Late one night, when we were all in bed,
Old Mother Leary left a lantern in the shed;
And when the cow kicked it over, she winked her eye and said,
“There’ll be a hot time in the old town, tonight.”
In October of 1871, a fire started near the O’Leary Barn in Chicago. The fire spread quickly and soon raged out of control. The fire, which would later become known as the Great Chicago Fire, burned from Sunday night to Tuesday morning and destroyed four square miles of the city. It spread from downtown north nearly to Fullerton in Avenue. In terms of modern neighborhoods, the Loop, the Magnificent Mile, the Gold Coast, River North, Old Town and Lincoln Park would all have been significantly damaged.
It’s said that several factors were responsible for the speed with which the fire grew. At the time, nearly all of the city’s buildings were made of wood and were built quite close to one another. There had been a recent drought so everything was very dry, and a strong wind was blowing, helping the fire to spread. Additionally, some historians say that city residents did not react quickly enough to the blaze, and that firefighters were slow to respond because they were tired from fighting a blaze the previous day.
Once the alarm was pulled, the fire fighters were sent in to fight the blaze – but in the wrong direction. By the time they reached the barn, the fire was out of control. Wooden cargo ships lining the Chicago River, and the wooden walkways over the River, helped it spread north and superheated winds carried the flames even further, ignited rooftops in the distance. When the fire destroyed the waterworks building, the water supply was cut off, and efforts to stop the flames ceased.
By the time the fire finally fizzled out, after the winds stopped and a light drizzle began, it had burned through 34 city blocks. For several days, the remains of the city were still too hot to enter.
In total, the fire destroyed more than 2000 acres of land, 73 miles of roads, 120 miles of sidewalk, 2,000 lampposts, nearly 18,000 buildings, 2-3 million books from private collections, and over $200 million (in 1800’s prices!) worth of property, which amounts to about a third of the city’s total valuation. Final fatalities were estimated at around 200.
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Ironically enough, the O’Leary house was spared thanks to shifting winds. Other notable buildings that survived the fire are the Holy Family Church, St. Michael’s Church, Old St. Patrick’s Church, and the Chicago Water Tower, which is now an unofficial memorial of sorts.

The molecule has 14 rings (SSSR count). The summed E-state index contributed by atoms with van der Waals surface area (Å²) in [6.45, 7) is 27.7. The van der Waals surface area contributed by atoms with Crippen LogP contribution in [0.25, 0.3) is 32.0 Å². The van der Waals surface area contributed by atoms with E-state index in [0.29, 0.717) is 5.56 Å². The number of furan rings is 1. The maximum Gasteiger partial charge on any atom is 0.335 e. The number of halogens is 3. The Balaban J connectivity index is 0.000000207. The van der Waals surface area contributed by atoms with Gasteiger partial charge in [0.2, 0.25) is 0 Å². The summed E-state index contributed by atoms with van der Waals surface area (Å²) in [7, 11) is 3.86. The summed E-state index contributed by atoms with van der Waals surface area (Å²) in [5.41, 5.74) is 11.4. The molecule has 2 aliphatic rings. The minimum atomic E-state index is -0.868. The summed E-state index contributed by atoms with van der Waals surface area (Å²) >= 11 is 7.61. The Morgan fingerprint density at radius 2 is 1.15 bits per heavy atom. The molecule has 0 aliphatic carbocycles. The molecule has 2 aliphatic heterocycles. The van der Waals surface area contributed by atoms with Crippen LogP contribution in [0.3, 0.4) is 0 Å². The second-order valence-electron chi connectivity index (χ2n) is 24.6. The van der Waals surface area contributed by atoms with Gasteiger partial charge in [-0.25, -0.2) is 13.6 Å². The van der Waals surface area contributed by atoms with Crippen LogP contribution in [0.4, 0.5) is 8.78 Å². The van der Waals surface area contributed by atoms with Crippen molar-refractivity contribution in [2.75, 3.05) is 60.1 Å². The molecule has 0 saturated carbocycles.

Just 22 days after the fire, Chicago hosted the World’s Columbian Exposition and welcomed 21 million people to the city. Within a few months, Potter Palmer (whose original Palmer House Hotel had burned in the fire, just 13 days after its grand opening) opened the Palmer House Hotel on State Street and declared it to be “the world’s first fire-proof building.”
Over the coming years and on into the next century, Chicago continued to rebuild, this time will steel, glass, and stone. Though the fire was devastating, it also ushered in a new era of progress and a building boom for the city.
In 1956, the O’Leary property was demolished and the site became the new home of the Chicago Fire Academy.
Shortly after the fire, Michael Ahern, a reporter for the Chicago Republican, published a story blaming Mrs. O’Leary for the fire Ahern claimed that Mrs. O’Leary left the lantern in the barn and when her cow kicked it over, the fire began (hence the song above). More than 20 years later, Ahern admitted that he made up the story, but the damage was done. For the rest of her life, Mrs. O’Leary was blamed for the fire that destroyed Chicago, and according to a descendant, she “died heartbroken.”
Another theory was that Daniel “Pegleg” Sullivan, who first reported the fire, was the one who started it. Some think he was trying to steal some milk and accidentally set some hay on fire. A less likely theory is that the fire was caused by a meteor shower. The fact that four large fires all took place on the same day, all nearby to one another, has led some scientist to believe that a meteor breaking up over the city caused the fire.
Perhaps the most salacious recent theory was developed by reporter Anthony DeBartolo and involves Louis M. Cohn, a prominent Chicago businessman, world traveler, and Treasurer of the Board of Trustees of the Chicago Elks. Cohn is the only person to have (allegedly) admitted to starting the fire, claiming in 1944 that he and Mrs. O’Leary’s son (who grew up to be “Big Jim” O’Leary, a well-known gambler and operator of off-track betting establishments) and several others, were in the barn shooting craps by lantern light. Cohn, who was 18 at the time of the fire, claimed he knocked over the lantern and when the fire started, everyone fled. Cohn, however, stopped to pick up his winnings.
According to gambling historian Alan Wykes, Cohn added the following sentence to the end of his will: When I knocked over the lantern, I was winning.
Photo by Marcin Whichary